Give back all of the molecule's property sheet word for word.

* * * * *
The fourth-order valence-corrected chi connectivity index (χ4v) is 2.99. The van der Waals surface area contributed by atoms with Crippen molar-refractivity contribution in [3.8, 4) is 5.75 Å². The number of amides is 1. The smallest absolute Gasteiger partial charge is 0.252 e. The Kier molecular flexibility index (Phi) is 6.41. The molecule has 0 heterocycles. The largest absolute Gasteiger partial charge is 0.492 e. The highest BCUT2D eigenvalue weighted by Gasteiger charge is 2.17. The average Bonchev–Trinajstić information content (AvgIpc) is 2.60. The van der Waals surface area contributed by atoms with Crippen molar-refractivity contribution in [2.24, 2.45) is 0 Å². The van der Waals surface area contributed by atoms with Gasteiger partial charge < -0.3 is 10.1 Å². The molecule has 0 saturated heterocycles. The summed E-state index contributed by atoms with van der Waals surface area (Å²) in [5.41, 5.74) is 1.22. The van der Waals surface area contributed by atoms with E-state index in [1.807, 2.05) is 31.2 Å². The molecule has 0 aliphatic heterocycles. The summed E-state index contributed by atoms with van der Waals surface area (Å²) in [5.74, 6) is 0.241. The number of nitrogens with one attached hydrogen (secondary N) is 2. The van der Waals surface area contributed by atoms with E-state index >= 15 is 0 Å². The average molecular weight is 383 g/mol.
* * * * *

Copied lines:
The fourth-order valence-corrected chi connectivity index (χ4v) is 2.99. The van der Waals surface area contributed by atoms with Crippen molar-refractivity contribution in [3.8, 4) is 5.75 Å². The number of amides is 1. The smallest absolute Gasteiger partial charge is 0.252 e. The Kier molecular flexibility index (Phi) is 6.41. The molecule has 0 heterocycles. The largest absolute Gasteiger partial charge is 0.492 e. The highest BCUT2D eigenvalue weighted by Gasteiger charge is 2.17. The average Bonchev–Trinajstić information content (AvgIpc) is 2.60. The van der Waals surface area contributed by atoms with Crippen molar-refractivity contribution in [2.24, 2.45) is 0 Å². The van der Waals surface area contributed by atoms with Gasteiger partial charge < -0.3 is 10.1 Å². The molecule has 0 saturated heterocycles. The summed E-state index contributed by atoms with van der Waals surface area (Å²) in [5.41, 5.74) is 1.22. The van der Waals surface area contributed by atoms with E-state index in [1.807, 2.05) is 31.2 Å². The molecule has 0 aliphatic heterocycles. The summed E-state index contributed by atoms with van der Waals surface area (Å²) in [5.74, 6) is 0.241. The number of nitrogens with one attached hydrogen (secondary N) is 2. The van der Waals surface area contributed by atoms with E-state index >= 15 is 0 Å². The average molecular weight is 383 g/mol.